One of the biggest issues facing education and philanthropic organizations today is one of talent. Attracting and retaining talented individuals, especially on the development team, is becoming more and more difficult.
It is estimated that development officers are staying in their positions an average of 1.5 – 2.5 years. Understanding that quality development work is a relationship-based enterprise and that the total cost to replace an employee rests somewhere around 1.5 times the annual salary, it should be a priority for development leaders to increase the average tenure of team members.
So why do people leave jobs? Conventional workplace wisdom suggests that money remains the chief reason driving employees to leave one institution for another.
However, workplace satisfaction surveys abound which suggest that money typically doesn’t register as a top job-leaving motivator. Here is what the HR consulting firm Right Management found after surveying 1,308 people on why they left their last positions:
- Sought new challenges or opportunities (30%);
- Ineffective leadership (25%);
- Poor relationship with manager (22%);
- To improve work/life balance (21%);
- Contributions to the company were not valued (21%);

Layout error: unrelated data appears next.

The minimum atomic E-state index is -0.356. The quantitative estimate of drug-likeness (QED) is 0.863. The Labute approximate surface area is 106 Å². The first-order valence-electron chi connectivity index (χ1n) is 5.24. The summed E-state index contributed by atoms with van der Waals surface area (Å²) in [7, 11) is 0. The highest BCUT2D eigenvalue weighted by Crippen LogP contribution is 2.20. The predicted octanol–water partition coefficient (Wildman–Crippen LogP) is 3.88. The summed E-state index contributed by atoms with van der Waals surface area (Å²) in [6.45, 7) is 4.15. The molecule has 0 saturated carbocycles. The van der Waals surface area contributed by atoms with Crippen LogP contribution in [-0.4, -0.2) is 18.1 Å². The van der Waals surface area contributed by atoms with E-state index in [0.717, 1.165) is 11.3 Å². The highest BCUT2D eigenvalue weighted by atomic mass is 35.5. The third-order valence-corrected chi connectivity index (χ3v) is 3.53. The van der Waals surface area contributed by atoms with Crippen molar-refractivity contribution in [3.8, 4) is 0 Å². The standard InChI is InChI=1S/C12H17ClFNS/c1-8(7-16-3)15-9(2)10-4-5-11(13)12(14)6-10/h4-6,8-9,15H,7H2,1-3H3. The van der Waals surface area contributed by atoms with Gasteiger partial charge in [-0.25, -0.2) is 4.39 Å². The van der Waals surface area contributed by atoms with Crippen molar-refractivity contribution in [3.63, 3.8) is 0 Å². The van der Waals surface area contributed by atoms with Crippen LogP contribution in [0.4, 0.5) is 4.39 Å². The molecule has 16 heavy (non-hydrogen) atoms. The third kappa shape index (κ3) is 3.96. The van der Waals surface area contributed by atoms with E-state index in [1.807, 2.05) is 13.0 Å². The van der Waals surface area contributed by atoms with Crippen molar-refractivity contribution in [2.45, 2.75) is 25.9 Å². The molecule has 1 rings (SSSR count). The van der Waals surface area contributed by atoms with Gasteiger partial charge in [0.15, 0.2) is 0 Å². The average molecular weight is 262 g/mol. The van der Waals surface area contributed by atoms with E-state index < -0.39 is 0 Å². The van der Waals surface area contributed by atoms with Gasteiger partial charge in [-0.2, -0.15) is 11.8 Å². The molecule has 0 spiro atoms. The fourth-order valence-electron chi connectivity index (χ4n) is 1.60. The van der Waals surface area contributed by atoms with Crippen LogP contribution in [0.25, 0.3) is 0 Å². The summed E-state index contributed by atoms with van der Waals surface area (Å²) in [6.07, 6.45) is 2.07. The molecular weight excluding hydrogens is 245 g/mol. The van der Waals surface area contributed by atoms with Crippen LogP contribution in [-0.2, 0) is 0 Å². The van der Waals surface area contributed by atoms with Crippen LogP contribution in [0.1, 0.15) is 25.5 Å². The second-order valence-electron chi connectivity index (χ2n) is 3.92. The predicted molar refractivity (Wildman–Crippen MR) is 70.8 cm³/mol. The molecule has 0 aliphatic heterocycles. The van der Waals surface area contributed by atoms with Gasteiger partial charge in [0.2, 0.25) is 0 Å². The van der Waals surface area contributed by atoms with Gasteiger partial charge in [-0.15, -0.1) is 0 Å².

- Better compensation and benefits (18%)
So, only 18% identified better money as the impetus to leave. Hmmm.
In Leigh Branham’s book, “The 7 Hidden Reasons Employees Leave,” he argues that the vast majority of people want to feel “trust, hope, worth, and competent.” His 7 “hidden” reasons why employees leave?
- Unmet expectations
- Mismatch skills
- Lack of coaching and feedback
- Limited growth opportunities
- Feeling unrecognized or devalued
- Loss of confidence in senior leaders
The lists crafted by Right Management and Branham suggest there are far more effective methods to keep star employees engaged, excited, and productive.
One of the most effective methods is for leaders to regularly and proactively plan for each employee’s growth. Put another way, the best development leaders systematically have conversations with staff members that explore their likes, interests, goals, dreams, and plans to grow professionally.
What’s the next challenge or position for them? What do they want to achieve ultimately? And how can their supervisor help them get there? It’s a simple but powerful attitude: Care for each person by accessing their dreams and goals. Make yourself available as a coach and mentor. Proactively look for new challenges and create new opportunities. And do these things regularly.
We do our best development work with donors when we evidence a care about them as people. The same holds true for each of our staff members.